Saving money is all about improving your financial security, having peace of mind, planning your future. So, when you put your cash into a savings account, you want to know it’s growing in a tax-efficient way.
So, if you're wondering, "do I have to pay tax on my savings?" Here are some of the most common questions savers have about being taxed on their cash.
Any cash you have in a savings account won’t be taxed, but you might have to pay tax on the savings interest you earn.
ISAs (Individual Savings Accounts), regular savings accounts and fixed-rate bonds can all be subject to taxation. The specific tax rules can vary so it's important to be aware that not all savings are taxed equally.
In April 2016 the Personal Savings Allowance (PSA) was introduced to benefit existing savers and encourage new savers. Prior to this date, any savings income was potentially liable to income tax.
The PSA now means there’s a tax-free amount your savings can earn in interest across all of your bank accounts (except ISAs) each year without paying tax. Your tax-free allowance is based on your total annual income, which includes your employment income but also other income such as your pensions, certain benefits and reliefs or exemptions.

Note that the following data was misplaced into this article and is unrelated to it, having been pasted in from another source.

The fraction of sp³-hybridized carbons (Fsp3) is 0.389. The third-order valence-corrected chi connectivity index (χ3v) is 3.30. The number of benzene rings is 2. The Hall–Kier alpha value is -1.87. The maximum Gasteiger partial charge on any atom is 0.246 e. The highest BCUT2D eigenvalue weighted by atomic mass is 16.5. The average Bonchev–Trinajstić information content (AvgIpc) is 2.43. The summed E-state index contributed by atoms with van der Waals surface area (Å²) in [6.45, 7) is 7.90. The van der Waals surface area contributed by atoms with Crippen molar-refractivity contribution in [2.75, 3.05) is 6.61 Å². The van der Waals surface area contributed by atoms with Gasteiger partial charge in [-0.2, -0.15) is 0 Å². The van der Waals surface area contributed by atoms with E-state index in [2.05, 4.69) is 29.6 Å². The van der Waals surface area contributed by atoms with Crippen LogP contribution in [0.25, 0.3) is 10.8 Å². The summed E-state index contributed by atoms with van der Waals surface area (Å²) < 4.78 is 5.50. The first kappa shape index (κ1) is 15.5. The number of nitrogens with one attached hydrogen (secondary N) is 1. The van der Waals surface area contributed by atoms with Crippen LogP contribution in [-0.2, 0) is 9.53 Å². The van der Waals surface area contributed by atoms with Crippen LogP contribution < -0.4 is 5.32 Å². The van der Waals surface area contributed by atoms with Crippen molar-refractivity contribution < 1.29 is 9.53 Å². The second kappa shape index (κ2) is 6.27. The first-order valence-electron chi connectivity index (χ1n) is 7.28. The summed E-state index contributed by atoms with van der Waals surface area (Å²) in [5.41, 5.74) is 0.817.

As the PSA is linked to your income, it will depend on what taxpayer bracket you are in:
Find out more about the Personal Savings Allowance on the HMRC website.
Your PSA is not the only way to save tax-free. So, if you’re an additional rate tax-payer, or have utilised your PSA and are still wondering “do I have to pay tax on my savings?” there are some great tax-advantaged savings accounts available. ISAs for pensions are designed to encourage saving for retirement and other financial goals.
There are several reasons why a cash ISA may remain a preferable choice for your savings over a standard savings account, even with the introduction of the Personal Savings Allowance (PSA):
These advantages can make a cash ISA a worthwhile and advantageous option for your saving needs, and remember, interest earned from ISAs don’t count towards your PSA as it is already tax-free.
If you’re looking to open a savings account, you can find Hodge online rates for ISAs here
This article is correct at time of publishing and for general information purposes only. We recommend you speak to a professional financial adviser for advice. You can find a financial adviser and further personal finance information at unbiased.co.uk.